What Will Determine Your Chapter’s Success This Term?

By Steve Good – Director of Education & Technology

I found Ben Dictus’ recent blog post “Setting Goals:  Is It Worth Your Time?” to be very enjoyable.  I thought that the following paragraph made a fantastic comparison to how many chapters determine success.

Think about it like this – a guy shoots a gun at a wall, then paints the bull’s-eye around the bullet hole, and then tells you how great of an aim he is.  He says, “Look, I hit it right in the bull’s-eye!”  Not very impressive is it?  Almost feels wrong doesn’t it?  Does this man exhibit any sort of integrity? What if he had painted the bull’s-eye first? Would you be impressed then?  Would he have something to be proud of then?

As Ben goes on to say, achieving what you set out to do is much more powerful that rationalizing achievement when results are clear.  So let me ask you this, “What is your chapter setting out to do this term?” and “How will you be able to measure your success at the end of the term?”

Here’s an exercise for your upcoming Executive Committee meeting or Chapter Retreat.  Place a goal next to each of the following eight measurables.  At the end of the term, when you have the results, you’ll be able to say whether or not you accomplished what you set out to do.

  1. Number of New Members (#) – Exactly how many new members do you want to recruit this term?  The goal number should be above the fraternity average from this same term last year and above the chapter’s average from this same term over the past three years.   Don’t be average, place this number well above these two historical statistics.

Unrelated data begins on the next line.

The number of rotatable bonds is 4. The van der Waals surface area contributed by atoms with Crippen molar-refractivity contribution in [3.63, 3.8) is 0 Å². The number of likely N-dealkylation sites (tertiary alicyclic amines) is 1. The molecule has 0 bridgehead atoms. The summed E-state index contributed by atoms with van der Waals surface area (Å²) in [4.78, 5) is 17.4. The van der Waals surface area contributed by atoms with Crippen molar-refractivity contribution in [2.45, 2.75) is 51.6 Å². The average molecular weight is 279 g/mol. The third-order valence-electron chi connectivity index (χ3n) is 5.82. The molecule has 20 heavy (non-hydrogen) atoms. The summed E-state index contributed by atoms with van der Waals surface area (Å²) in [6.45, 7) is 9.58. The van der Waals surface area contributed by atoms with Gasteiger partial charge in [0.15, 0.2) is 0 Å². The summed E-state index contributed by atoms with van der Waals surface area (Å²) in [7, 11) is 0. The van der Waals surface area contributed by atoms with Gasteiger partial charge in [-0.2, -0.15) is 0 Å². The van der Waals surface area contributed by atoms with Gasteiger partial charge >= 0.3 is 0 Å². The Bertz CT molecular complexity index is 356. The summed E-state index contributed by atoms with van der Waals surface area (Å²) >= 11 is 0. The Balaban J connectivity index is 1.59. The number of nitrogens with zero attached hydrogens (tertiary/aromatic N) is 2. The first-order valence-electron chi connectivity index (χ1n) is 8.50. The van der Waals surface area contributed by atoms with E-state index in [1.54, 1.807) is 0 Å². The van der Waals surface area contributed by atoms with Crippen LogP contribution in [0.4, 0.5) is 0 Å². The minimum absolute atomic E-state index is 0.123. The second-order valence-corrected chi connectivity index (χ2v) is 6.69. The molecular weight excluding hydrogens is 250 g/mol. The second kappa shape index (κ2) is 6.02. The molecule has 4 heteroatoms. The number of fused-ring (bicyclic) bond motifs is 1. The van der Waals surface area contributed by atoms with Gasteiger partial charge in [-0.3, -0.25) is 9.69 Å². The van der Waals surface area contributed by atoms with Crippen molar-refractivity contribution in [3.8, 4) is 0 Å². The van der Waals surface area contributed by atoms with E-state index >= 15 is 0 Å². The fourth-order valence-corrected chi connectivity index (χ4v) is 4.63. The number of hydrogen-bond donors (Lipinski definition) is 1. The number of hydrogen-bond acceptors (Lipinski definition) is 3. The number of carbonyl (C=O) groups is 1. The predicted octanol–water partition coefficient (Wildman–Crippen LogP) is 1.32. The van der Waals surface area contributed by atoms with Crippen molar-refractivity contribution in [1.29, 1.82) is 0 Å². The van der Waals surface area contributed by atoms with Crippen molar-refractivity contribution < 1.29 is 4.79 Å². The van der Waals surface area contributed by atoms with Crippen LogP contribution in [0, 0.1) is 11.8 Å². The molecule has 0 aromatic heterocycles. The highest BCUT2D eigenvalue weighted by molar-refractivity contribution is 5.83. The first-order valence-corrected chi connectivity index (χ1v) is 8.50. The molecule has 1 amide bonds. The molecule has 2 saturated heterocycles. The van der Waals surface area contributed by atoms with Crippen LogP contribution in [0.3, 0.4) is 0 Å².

2. Retention Rate (%) – A retention rate below 90% is alarming and generally explains one of two things:  1) You are not recruiting correctly or 2) Your Phikeia Education program is out of whack.  Think of the Phikeia Education program as a leadership development class rather than a chemistry weed out class and strive for a retention rate near 100%.
  3. Accounts Receivable (%) – Financial instability within a chapter is maddening.  Less than 5% of the semester’s budget should be outstanding (not collected) at the end of the term.  For example, if your chapter’s budget is $20,000 for the term, you should have $1,000 or less to collect at the end of the term to consider your Treasury a success.
  4. Accounts Payable (%) – Same deal, but on the amount of money you owe to outside entities (vendors, IFC, GHQ, etc.)  5% or less of your chapter’s budget during the term is also a great goal to work towards for accounts payable.
  5. Red Letter Days Points (#) – Red Letter Day items are submitted to GHQ each year and help with the operation of the organization.  During what most know as the Fall term (August – December), there are 31 points to obtain.
  6. Community Service Hours (#/Member) – Many chapters determine community service success by the number of projects.  I would recommend against this.  There is a huge difference between helping to build a house and raking leaves for a few hours, but each could be considered a project.   On the other hand, an hour of work is always the same amount of time. Your community service goal should be based on the number of hours of service per member in your chapter.  Yes, this is a little more difficult to track, but it will allow you to take an honest look at your commitment to service.
  7. Philanthropy ($/Member) – Similarly, philanthropy should be measured as the number of dollars per member.    Paying $10 to eat at a spaghetti dinner for X cause is not the same as raising $100 for X cause, but each could be considered “participation in a philanthropic event.”  Simply take the total amount that is raised throughout the term by the chapter (include money that was spent at other philanthropic events) and divide it by the number of members in the chapter.  This will help you determine how effective of philanthropists you really are from one term to the next.